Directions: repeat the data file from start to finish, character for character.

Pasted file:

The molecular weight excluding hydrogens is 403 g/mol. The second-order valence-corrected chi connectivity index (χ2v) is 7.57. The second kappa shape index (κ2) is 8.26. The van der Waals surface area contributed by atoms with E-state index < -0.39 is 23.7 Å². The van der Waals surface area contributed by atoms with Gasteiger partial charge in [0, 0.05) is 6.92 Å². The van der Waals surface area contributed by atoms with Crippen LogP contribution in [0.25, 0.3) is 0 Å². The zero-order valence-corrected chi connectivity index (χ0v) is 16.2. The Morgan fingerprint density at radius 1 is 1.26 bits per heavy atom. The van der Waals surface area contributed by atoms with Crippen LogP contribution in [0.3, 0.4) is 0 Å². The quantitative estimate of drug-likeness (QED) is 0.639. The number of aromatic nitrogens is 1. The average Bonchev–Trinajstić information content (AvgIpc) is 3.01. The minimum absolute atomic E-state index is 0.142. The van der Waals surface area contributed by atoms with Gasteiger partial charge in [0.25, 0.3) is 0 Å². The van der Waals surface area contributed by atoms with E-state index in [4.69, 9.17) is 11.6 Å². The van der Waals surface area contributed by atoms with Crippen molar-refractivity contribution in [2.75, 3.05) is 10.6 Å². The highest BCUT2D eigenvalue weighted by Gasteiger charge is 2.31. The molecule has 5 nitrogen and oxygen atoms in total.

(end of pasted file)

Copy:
The molecular weight excluding hydrogens is 403 g/mol. The second-order valence-corrected chi connectivity index (χ2v) is 7.57. The second kappa shape index (κ2) is 8.26. The van der Waals surface area contributed by atoms with E-state index < -0.39 is 23.7 Å². The van der Waals surface area contributed by atoms with Gasteiger partial charge in [0, 0.05) is 6.92 Å². The van der Waals surface area contributed by atoms with Crippen LogP contribution in [0.25, 0.3) is 0 Å². The zero-order valence-corrected chi connectivity index (χ0v) is 16.2. The Morgan fingerprint density at radius 1 is 1.26 bits per heavy atom. The van der Waals surface area contributed by atoms with Crippen LogP contribution in [0.3, 0.4) is 0 Å². The quantitative estimate of drug-likeness (QED) is 0.639. The number of aromatic nitrogens is 1. The average Bonchev–Trinajstić information content (AvgIpc) is 3.01. The minimum absolute atomic E-state index is 0.142. The van der Waals surface area contributed by atoms with Gasteiger partial charge in [0.25, 0.3) is 0 Å². The van der Waals surface area contributed by atoms with E-state index in [4.69, 9.17) is 11.6 Å². The van der Waals surface area contributed by atoms with Crippen molar-refractivity contribution in [2.75, 3.05) is 10.6 Å². The highest BCUT2D eigenvalue weighted by Gasteiger charge is 2.31. The molecule has 5 nitrogen and oxygen atoms in total.